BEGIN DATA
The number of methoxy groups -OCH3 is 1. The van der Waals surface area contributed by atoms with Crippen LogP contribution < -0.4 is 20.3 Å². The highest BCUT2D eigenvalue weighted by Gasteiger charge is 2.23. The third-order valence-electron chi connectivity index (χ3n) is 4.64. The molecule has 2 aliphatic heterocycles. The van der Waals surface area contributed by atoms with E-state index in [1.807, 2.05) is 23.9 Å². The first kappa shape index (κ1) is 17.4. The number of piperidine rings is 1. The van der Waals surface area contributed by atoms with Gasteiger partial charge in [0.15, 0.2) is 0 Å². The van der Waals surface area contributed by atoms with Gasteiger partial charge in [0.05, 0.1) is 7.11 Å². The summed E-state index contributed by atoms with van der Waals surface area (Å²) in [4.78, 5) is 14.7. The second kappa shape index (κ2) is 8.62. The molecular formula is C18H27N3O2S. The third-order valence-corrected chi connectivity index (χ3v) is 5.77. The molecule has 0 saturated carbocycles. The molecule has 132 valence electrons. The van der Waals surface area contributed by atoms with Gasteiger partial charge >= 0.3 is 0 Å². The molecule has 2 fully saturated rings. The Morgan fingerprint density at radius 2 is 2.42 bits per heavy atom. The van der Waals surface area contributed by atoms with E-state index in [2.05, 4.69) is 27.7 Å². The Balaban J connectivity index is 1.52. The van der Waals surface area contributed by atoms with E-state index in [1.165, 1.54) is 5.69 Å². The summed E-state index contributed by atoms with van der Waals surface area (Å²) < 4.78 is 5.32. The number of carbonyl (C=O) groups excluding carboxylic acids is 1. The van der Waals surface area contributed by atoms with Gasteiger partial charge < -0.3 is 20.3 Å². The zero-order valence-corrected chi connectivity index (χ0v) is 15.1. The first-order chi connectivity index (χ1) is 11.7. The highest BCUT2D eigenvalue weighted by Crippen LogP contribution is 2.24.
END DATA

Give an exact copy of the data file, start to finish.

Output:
The number of methoxy groups -OCH3 is 1. The van der Waals surface area contributed by atoms with Crippen LogP contribution < -0.4 is 20.3 Å². The highest BCUT2D eigenvalue weighted by Gasteiger charge is 2.23. The third-order valence-electron chi connectivity index (χ3n) is 4.64. The molecule has 2 aliphatic heterocycles. The van der Waals surface area contributed by atoms with E-state index in [1.807, 2.05) is 23.9 Å². The first kappa shape index (κ1) is 17.4. The number of piperidine rings is 1. The van der Waals surface area contributed by atoms with Gasteiger partial charge in [0.15, 0.2) is 0 Å². The van der Waals surface area contributed by atoms with Gasteiger partial charge in [0.05, 0.1) is 7.11 Å². The summed E-state index contributed by atoms with van der Waals surface area (Å²) in [4.78, 5) is 14.7. The second kappa shape index (κ2) is 8.62. The molecular formula is C18H27N3O2S. The third-order valence-corrected chi connectivity index (χ3v) is 5.77. The molecule has 0 saturated carbocycles. The molecule has 132 valence electrons. The van der Waals surface area contributed by atoms with Gasteiger partial charge >= 0.3 is 0 Å². The molecule has 2 fully saturated rings. The Morgan fingerprint density at radius 2 is 2.42 bits per heavy atom. The van der Waals surface area contributed by atoms with E-state index in [2.05, 4.69) is 27.7 Å². The Balaban J connectivity index is 1.52. The van der Waals surface area contributed by atoms with E-state index in [1.165, 1.54) is 5.69 Å². The summed E-state index contributed by atoms with van der Waals surface area (Å²) < 4.78 is 5.32. The number of carbonyl (C=O) groups excluding carboxylic acids is 1. The van der Waals surface area contributed by atoms with Gasteiger partial charge < -0.3 is 20.3 Å². The zero-order valence-corrected chi connectivity index (χ0v) is 15.1. The first-order chi connectivity index (χ1) is 11.7. The highest BCUT2D eigenvalue weighted by Crippen LogP contribution is 2.24.